The role of PTTG in prolactinomas is not clear, furthermore, the relation of PTTG expression and dopamine control of pituitary function has not been established. We sought to determine the level of PTTG expression in three different experimental models of lactotrope hyperplasia with altered dopaminergic control of lactotropes: the dopaminergic D2R knockout female mouse [10], the estrogen-treated rat [11], and the senescent female rat [12]. These three models share the characteristics of a tumoral pituitary, hyperprolactinemia, lactotrope hyperplasia and reduced or absent dopaminergic action at the pituitary level [13, 1316]. We also studied human prolactinoma tissue from patients who were characterized as responsive or resistant to dopamine agonist therapy.

We believe that the elucidation of the factors involved in the regulation of lactotrope proliferation and pituitary angiogenesis might open new possibilities in the treatment of prolactinomas, especially in those cases with resistance or intolerance to dopamine agonists.

Results

PTTG levels in pituitaries from animal models of prolactinoma

PTTG protein and mRNA expression were determined in the lactotrope hyperplasia of the D2R female knockout mouse. When compared to female wild-type mice, pituitaries from female D2R knockout mice had decreased PTTG concentration (normalized to actin content, Figure 1A, P = 0.00057), while no differences in pttg mRNA expression were found (normalized to the housekeeping gene GAPDH, Figure 1B). Knockout mice had increased pituitary weight as previously described [10], and as expected, serum prolactin levels were greatly increased in knockout when compared to wildtype mice (Table 1).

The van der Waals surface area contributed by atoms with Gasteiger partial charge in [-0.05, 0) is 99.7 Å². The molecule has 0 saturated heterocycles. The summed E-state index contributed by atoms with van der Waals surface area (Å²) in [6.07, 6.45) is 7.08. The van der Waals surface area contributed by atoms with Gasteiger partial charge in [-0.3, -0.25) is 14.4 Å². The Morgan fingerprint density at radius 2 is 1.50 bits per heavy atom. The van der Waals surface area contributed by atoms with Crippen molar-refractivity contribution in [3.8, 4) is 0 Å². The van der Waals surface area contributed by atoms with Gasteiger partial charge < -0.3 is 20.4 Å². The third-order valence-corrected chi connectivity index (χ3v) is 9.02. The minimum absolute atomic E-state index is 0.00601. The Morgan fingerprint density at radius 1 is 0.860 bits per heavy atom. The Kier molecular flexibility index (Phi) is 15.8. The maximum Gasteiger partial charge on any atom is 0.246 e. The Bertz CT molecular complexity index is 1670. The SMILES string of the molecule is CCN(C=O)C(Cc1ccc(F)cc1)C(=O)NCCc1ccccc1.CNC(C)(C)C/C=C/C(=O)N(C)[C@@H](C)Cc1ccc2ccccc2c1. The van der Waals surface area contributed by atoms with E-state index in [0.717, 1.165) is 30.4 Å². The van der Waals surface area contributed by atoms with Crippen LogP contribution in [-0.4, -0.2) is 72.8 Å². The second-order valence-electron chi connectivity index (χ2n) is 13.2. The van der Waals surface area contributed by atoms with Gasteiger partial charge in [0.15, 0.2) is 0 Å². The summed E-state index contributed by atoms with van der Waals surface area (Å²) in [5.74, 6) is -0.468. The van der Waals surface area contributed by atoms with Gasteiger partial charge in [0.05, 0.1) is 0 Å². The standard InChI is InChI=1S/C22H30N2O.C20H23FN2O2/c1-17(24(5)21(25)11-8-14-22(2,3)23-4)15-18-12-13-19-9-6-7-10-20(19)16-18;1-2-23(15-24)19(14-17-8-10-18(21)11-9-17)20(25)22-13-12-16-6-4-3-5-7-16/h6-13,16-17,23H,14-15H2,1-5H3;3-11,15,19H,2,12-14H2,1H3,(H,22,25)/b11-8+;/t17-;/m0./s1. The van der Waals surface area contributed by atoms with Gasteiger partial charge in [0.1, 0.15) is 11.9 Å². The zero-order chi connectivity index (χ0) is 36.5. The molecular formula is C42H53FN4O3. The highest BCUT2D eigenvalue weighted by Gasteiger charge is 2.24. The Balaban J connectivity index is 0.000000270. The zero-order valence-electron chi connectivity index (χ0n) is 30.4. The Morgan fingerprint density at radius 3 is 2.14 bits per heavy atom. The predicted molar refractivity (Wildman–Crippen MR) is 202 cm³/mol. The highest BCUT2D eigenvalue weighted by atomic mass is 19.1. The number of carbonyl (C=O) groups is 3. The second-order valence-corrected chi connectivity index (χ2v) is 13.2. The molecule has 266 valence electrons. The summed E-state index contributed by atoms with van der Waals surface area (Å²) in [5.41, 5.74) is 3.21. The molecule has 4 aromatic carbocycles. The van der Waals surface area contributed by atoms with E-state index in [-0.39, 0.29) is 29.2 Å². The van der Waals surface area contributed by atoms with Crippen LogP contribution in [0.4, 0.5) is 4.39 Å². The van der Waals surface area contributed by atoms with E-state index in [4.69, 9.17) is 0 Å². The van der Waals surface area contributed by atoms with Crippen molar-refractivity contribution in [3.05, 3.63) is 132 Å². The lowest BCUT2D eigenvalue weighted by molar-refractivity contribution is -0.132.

Figure 1

Comparative PTTG and pttg mRNA content in pituitaries from wildtype and D2R knockout female mice. A) Comparative pituitary PTTG content (evaluated by Western blot) in wildtype (+/+, filled bars) and D2R knockout (-/-, empty bars) female mice. For each sample, arbitrary units of band intensities for PTTG were divided by band intensities for the respective actin, and compared to those of wildtype females (considered 100%) in each series of experiments. * P < 0.05 vs. +/+; N = 12 and 15, respectively. For this and following figures, results shown are means ± SE. Below, representative western blots. B) Densitometric analysis of pituitary pttg RT-PCR products, in wildtype (filled bars) and D2R knockout (empty bars) female mice. For each sample, intensity units of the pttg band were normalized to those of the respective GAPDH band. * P < 0.05 vs. +/+; N = 5 and 5. Below representative bands are depicted.

Table 1

Pituitary weight, serum prolactin and estrogen levels in the three experimental models of prolactinomas.

 

Pituitary weight (mg)

P <

serum prolactin (ng/ml)

P <

serum estrogens

Wildtype mouse

2.51 ± 0.34

0.001

29.1 ± 6.6

0.001

normal

D2R KO mouse

7.03 ± 1.39

 

272.8 ± 59.7

 

low

Young rat

11.3 ± 0.5

0.01

24.3 ± 3.2

0.01

28.9 ± 2.6 pg/ml

Senile rat

20.2 ± 6.2

 

98.3 ± 20.8

 

36.5 ± 1.8 pg/ml

Control oil- injected rat

14.7 ± 0.3

0.001

9.4 ± 1.7

0.001

normal

DES injected rat

43.6 ± 3.7

 

444.0 ± 41.7

 

high

In senescent rats no difference in pituitary PTTG protein expression was found when compared to young rats (Figure 2A). Old rats had increased pituitary weight and elevated prolactin levels (Table 1). Hyperprolactinemia and hypertrophy of the gland were lower than those observed in the D2R knockout mouse.